Bamford made a point to talk about how much the comedy scene has changed from when she first started out, and though she doesn’t have a personal experience with homophobia or racism, she said there was definitely a more male sensibility back then.

“I don’t remember many people signed up at open mic, or as many as there are now,” she remembered. “There were “ALL FEMALE” nights where the women comics are ‘ghettoed’ into a group. And that still happens, I’m sure, but with the increase in voices from many young comics, I feel really hopeful that things won’t be so straight and white and male. And I put myself in that group. I would be happy to be replaced by people whose experiences we haven’t yet heard."

One of the things I appreciate most about Maria Bamford is how open and honest she’s been about the things she’s been through in her life. She’s seemed to use her comedy as an outlet to understand herself and her work, and I think that is the strongest thing any person in a creative field can do.

“I guess I haven’t seen any downside to telling people everything,” she said. “That way you don’t have to remember everything or hide anything.  Everybody already knows.”

Maria Bamford attributes her success over the years to the immense support she received through groups, family, friends and other comedians – though not always in that order all of the time. Not to mention the many self-help books she recalls borrowing from the Hennepin Public Library in Uptown. Speaking of her parents specifically, Bamford described them as "lovely humans," and said she strives to be more like them in her own life: “They are much less selfish than I am!"

I just finished watching Old Baby before I interviewed Bamford, and that special specifically made me admire how comfortable and unbothered she is performing in front of people. She makes it look easy, but said it wasn’t always that way.

“Now, people are more likely to know what they’ve come to see, but when I started out, I definitely had some harder times with crowds who were (not happily) surprised by the headlining act," she said. "I definitely don’t want to perform for people who don’t want to see me - I’m not for everyone. Don’t hurt yourself with comedy.”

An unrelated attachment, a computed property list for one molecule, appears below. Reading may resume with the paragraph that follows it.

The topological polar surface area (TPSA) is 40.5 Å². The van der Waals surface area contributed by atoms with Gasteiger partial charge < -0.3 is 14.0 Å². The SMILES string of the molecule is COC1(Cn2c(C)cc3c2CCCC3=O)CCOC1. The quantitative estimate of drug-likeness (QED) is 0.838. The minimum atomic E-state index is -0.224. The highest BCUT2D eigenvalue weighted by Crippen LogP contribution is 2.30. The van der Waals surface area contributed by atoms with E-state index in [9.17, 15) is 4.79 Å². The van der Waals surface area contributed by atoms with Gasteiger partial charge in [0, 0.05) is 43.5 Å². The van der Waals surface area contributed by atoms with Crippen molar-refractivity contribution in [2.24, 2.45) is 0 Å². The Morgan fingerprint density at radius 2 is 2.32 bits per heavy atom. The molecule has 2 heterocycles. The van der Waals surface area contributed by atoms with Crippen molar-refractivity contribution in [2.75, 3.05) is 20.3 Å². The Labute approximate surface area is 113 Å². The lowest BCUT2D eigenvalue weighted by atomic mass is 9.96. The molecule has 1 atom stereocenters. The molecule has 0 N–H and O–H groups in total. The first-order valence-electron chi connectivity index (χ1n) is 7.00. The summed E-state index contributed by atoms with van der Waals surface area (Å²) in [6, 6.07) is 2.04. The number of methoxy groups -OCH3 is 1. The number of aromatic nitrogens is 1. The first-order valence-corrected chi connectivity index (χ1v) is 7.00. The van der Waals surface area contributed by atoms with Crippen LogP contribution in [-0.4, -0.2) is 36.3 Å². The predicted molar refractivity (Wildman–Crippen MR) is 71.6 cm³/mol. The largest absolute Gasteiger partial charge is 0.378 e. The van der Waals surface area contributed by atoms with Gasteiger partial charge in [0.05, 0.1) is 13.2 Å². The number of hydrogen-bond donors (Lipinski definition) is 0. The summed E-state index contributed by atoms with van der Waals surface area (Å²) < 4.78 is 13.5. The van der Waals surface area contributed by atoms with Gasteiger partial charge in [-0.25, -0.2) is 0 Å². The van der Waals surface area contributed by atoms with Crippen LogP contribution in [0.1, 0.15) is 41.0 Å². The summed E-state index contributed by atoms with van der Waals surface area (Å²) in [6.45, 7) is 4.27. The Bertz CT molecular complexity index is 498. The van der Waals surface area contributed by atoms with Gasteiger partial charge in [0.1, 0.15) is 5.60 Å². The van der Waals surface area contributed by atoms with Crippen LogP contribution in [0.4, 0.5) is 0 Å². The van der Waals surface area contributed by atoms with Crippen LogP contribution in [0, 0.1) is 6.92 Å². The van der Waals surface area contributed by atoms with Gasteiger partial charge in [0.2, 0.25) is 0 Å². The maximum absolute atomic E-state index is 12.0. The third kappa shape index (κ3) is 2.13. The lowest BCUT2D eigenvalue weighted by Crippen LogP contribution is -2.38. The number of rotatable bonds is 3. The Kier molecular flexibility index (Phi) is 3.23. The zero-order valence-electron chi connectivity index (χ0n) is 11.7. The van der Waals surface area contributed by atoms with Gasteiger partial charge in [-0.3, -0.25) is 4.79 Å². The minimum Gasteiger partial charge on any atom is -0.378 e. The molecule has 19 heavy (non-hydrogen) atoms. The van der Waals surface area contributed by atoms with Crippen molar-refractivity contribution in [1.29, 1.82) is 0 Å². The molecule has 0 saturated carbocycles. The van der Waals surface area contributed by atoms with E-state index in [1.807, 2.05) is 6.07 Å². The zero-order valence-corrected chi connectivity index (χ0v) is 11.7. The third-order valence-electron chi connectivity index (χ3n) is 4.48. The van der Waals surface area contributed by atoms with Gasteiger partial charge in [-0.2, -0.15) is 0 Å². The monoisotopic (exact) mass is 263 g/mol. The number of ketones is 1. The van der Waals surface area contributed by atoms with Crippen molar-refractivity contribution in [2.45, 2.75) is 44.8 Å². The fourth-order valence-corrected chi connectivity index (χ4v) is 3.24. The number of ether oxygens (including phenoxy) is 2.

When thinking of the moments that led to major turning points in her life, Bamford said she was given a book called The Artist’s Way by former Minneapolis – St. Paul comic Frank Conniff. But as far as doing anything over or any other way: “I wouldn’t change anything - I’m here today!”

It's nice to hear some real talk directly from someone who fought her fears and truly made herself into something great.  As a young person, it's comforting to know that more than any amount of success, the thing Maria Bamford values most are the human relationships she’s made throughout her life, and that’s a piece of advice we should all focus on. Oh, and don't forget to get the check up front, too.



Frank Caliendo: "Louis Lee has always been a guiding light in my career."

By Candice Wheeler  @TheDiceler

Appearing at the Woman's Club tomorrow night, all-star comedic impressionist Frank Caliendo has a talent like none other -- a special technique of creating that is stemmed from the antics and behaviors of others, but is uniquely brought to life through his own trademark style. From famous actors, to sports anchors and goofy politicians, Caliendo can impersonate just about anyone in the limelight, and with his deep connection to Minneapolis and Acme Comedy Company specifically, I asked him to share his story of how this all came to be: